Since the listing agent needs to have confidence you’ll satisfy the board’s financial requirements, making an offer on a co-op requires more financial information. On top of the actual offer and a mortgage pre-approval, be prepared for some additional questions about your finances. If you own another property, you’ll need to provide information about property taxes and any mortgage as those will be included in your DTI calculation.
We had a client get annoyed with a listing agent because the agent wanted to know why the client had such a high income but limited assets. We understood where both parties were coming from - the client found the question invasive but the listing agent knew the board was going to ask and wanted to make sure the answer would be satisfactory. Simply put, the co-op application process is not for everyone.
Keep in mind that any information asked in this stage will be included (with supporting documentation) in the full board application which the listing agent will review.
After getting an offer accepted and signing the contract, work begins on the co-op application. While each building’s or management company’s application is different, most will require:
It’s important to note one important difference in co-ops versus condos at this point. Most buyers think buying a condo is automatic but there is still an application process. Often the paperwork required for a condo application is just as intense as that of a co-op. Provided you have the cash or financing for the purchase, condo boards cannot prevent the purchase but they can prevent you from purchasing by exercising their right of first refusal. Condo boards have the right to purchase any unit instead of the buyer so while that’s extremely rare, it can and has happened. As part of the condo approval process, the condo will issue a statement saying they are waiving their right of first refusal and allow the applicant to purchase the apartment.
Co-op board interviews have a bad rap and while you should be prepared for a full on, job-like interview, most of the time, the interview is more of a welcome to the building. The board may ask you about yourself or a few questions about your application but if there were any significant issues, they likely would have been addressed before the board interview was scheduled. The board members do not want to waste their time any more than you want to waste yours so getting to the board interview is a very encouraging step in the co-op purchasing process.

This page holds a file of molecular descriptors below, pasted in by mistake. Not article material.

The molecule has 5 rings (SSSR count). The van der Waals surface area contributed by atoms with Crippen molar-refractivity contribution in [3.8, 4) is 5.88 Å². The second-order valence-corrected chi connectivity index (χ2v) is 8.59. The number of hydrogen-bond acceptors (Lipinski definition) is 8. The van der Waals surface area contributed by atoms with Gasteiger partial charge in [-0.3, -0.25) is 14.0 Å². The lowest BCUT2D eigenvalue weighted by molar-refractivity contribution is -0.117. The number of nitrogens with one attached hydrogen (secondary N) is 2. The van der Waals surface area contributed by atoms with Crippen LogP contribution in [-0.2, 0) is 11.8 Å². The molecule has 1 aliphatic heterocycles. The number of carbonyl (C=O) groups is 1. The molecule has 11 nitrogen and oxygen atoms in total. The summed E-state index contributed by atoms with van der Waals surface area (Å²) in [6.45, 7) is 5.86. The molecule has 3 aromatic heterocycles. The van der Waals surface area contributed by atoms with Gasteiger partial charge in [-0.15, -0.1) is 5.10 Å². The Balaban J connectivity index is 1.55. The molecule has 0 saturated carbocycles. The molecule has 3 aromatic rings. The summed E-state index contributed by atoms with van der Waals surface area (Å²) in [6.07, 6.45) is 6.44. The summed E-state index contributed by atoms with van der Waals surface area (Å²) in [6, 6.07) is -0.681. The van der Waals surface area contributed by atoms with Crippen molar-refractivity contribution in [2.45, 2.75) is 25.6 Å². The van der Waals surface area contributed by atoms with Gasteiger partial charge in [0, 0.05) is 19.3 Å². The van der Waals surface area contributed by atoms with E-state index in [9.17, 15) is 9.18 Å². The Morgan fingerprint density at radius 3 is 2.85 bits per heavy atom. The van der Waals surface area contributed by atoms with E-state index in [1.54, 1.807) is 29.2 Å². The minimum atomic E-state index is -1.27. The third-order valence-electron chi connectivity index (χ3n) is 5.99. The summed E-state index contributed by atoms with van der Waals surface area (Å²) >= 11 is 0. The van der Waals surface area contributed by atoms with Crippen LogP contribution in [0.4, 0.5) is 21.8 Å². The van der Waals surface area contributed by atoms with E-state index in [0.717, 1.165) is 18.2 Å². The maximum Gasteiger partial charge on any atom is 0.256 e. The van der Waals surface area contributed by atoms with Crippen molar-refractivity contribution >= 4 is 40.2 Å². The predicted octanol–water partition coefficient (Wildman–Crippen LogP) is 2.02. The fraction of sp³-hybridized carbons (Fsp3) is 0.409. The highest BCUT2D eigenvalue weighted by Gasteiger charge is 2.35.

When a board rejects an applicant, they don’t have to (and typically don’t) give any reason whatsoever, even to the selling shareholder. While we don’t have data to back this up, our experience tells us the majority of rejections are for financial reasons. Particularly if the price is good, the seller may gamble and hope an applicant with a 32% DTI ratio is approved by the building that typically requires a 30% DTI.
Boards also want to see good reference letters - both personal and professional. If one or two board members are rubbed the wrong way, they’re going to be hesitant to accept the applicant. An agent once told us she had an applicant rejected and the only thing she could point to was a personal reference letter that stated the applicant loved cooking a particularly pungent type of cuisine.
Sometimes the board will reject an applicant because they are getting too good of a deal. If the seller doesn’t care about money (and NYC has a few people like that!) and just wants to be done with the process, they might offer the apartment to their buddy or a neighbor for a low price. Since this affects the value of other units in the building as much as a forced sale, the board will often reject these “below market value” transactions.
Many buyers think they can save a bundle if they forgo the use of a buyer’s real estate broker. It’s a fair assumption but even without a buyer’s broker, the seller still pays the same commission. Most listing agreements are structured as the seller pays the listing broker 5% or 6% and then if the buyer has a broker the commission will be split 50/50. Listing brokers love unrepresented buyers because they keep the entire commission for themselves.
For this reason, there’s no reason not to have a real estate broker. It assures you have someone looking out for your best interests and only your best interests, negotiating on your behalf and making sure relevant questions are being asked. Even better, whether you’re considering a co-op or condo, you can get a buyer’s broker that provides full service representation and commission rebates (like Yoreevo!). With a commission rebate, your broker gets half of the commission (usually 2.5% or 3%) and gives part of that back to you. Most Yoreevo clients receive a commission rebate for 1.5% to 2% of the purchase price which often covers more than the buyer’s closing costs!